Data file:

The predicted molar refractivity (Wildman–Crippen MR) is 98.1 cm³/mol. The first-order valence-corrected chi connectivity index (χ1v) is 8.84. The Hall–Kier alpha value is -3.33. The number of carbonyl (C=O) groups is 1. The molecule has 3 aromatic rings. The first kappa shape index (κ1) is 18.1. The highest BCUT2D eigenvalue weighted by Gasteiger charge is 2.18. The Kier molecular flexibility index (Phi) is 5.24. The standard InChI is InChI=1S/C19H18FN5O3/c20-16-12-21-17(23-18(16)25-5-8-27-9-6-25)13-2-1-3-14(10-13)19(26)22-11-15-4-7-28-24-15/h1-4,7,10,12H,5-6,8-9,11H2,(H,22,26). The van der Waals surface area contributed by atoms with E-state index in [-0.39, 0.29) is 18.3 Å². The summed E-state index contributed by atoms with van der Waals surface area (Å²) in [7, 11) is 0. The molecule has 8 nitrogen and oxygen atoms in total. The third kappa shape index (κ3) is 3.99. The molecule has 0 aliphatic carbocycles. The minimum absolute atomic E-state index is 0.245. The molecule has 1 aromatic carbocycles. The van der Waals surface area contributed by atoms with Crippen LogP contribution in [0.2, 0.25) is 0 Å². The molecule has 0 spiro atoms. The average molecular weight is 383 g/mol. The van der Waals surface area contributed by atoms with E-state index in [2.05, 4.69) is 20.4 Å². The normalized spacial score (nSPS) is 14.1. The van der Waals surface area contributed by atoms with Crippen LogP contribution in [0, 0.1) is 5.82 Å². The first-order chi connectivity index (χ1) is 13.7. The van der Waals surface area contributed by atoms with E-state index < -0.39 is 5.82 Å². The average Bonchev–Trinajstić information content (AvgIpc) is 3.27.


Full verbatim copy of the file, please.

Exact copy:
The predicted molar refractivity (Wildman–Crippen MR) is 98.1 cm³/mol. The first-order valence-corrected chi connectivity index (χ1v) is 8.84. The Hall–Kier alpha value is -3.33. The number of carbonyl (C=O) groups is 1. The molecule has 3 aromatic rings. The first kappa shape index (κ1) is 18.1. The highest BCUT2D eigenvalue weighted by Gasteiger charge is 2.18. The Kier molecular flexibility index (Phi) is 5.24. The standard InChI is InChI=1S/C19H18FN5O3/c20-16-12-21-17(23-18(16)25-5-8-27-9-6-25)13-2-1-3-14(10-13)19(26)22-11-15-4-7-28-24-15/h1-4,7,10,12H,5-6,8-9,11H2,(H,22,26). The van der Waals surface area contributed by atoms with E-state index in [-0.39, 0.29) is 18.3 Å². The summed E-state index contributed by atoms with van der Waals surface area (Å²) in [7, 11) is 0. The molecule has 8 nitrogen and oxygen atoms in total. The third kappa shape index (κ3) is 3.99. The molecule has 0 aliphatic carbocycles. The minimum absolute atomic E-state index is 0.245. The molecule has 1 aromatic carbocycles. The van der Waals surface area contributed by atoms with Crippen LogP contribution in [0.2, 0.25) is 0 Å². The molecule has 0 spiro atoms. The average molecular weight is 383 g/mol. The van der Waals surface area contributed by atoms with E-state index in [2.05, 4.69) is 20.4 Å². The normalized spacial score (nSPS) is 14.1. The van der Waals surface area contributed by atoms with Crippen LogP contribution in [0, 0.1) is 5.82 Å². The first-order chi connectivity index (χ1) is 13.7. The van der Waals surface area contributed by atoms with E-state index < -0.39 is 5.82 Å². The average Bonchev–Trinajstić information content (AvgIpc) is 3.27.